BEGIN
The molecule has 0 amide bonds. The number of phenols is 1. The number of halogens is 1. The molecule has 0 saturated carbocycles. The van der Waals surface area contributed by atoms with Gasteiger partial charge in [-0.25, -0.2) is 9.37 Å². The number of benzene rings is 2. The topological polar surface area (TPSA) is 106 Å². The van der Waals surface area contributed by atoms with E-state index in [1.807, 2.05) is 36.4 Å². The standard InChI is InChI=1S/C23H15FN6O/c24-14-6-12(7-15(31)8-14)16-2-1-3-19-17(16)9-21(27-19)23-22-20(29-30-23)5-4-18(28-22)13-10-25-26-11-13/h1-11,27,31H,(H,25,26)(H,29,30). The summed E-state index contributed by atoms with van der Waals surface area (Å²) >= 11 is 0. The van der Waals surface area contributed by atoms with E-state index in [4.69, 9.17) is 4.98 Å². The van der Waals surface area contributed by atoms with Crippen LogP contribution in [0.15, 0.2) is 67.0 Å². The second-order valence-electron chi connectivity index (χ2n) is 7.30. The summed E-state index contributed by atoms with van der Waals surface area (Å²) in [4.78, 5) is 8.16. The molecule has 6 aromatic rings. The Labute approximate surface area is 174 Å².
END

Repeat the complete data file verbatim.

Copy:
The molecule has 0 amide bonds. The number of phenols is 1. The number of halogens is 1. The molecule has 0 saturated carbocycles. The van der Waals surface area contributed by atoms with Gasteiger partial charge in [-0.25, -0.2) is 9.37 Å². The number of benzene rings is 2. The topological polar surface area (TPSA) is 106 Å². The van der Waals surface area contributed by atoms with E-state index in [1.807, 2.05) is 36.4 Å². The standard InChI is InChI=1S/C23H15FN6O/c24-14-6-12(7-15(31)8-14)16-2-1-3-19-17(16)9-21(27-19)23-22-20(29-30-23)5-4-18(28-22)13-10-25-26-11-13/h1-11,27,31H,(H,25,26)(H,29,30). The summed E-state index contributed by atoms with van der Waals surface area (Å²) >= 11 is 0. The van der Waals surface area contributed by atoms with E-state index in [4.69, 9.17) is 4.98 Å². The van der Waals surface area contributed by atoms with Crippen LogP contribution in [0.15, 0.2) is 67.0 Å². The second-order valence-electron chi connectivity index (χ2n) is 7.30. The summed E-state index contributed by atoms with van der Waals surface area (Å²) in [4.78, 5) is 8.16. The molecule has 6 aromatic rings. The Labute approximate surface area is 174 Å².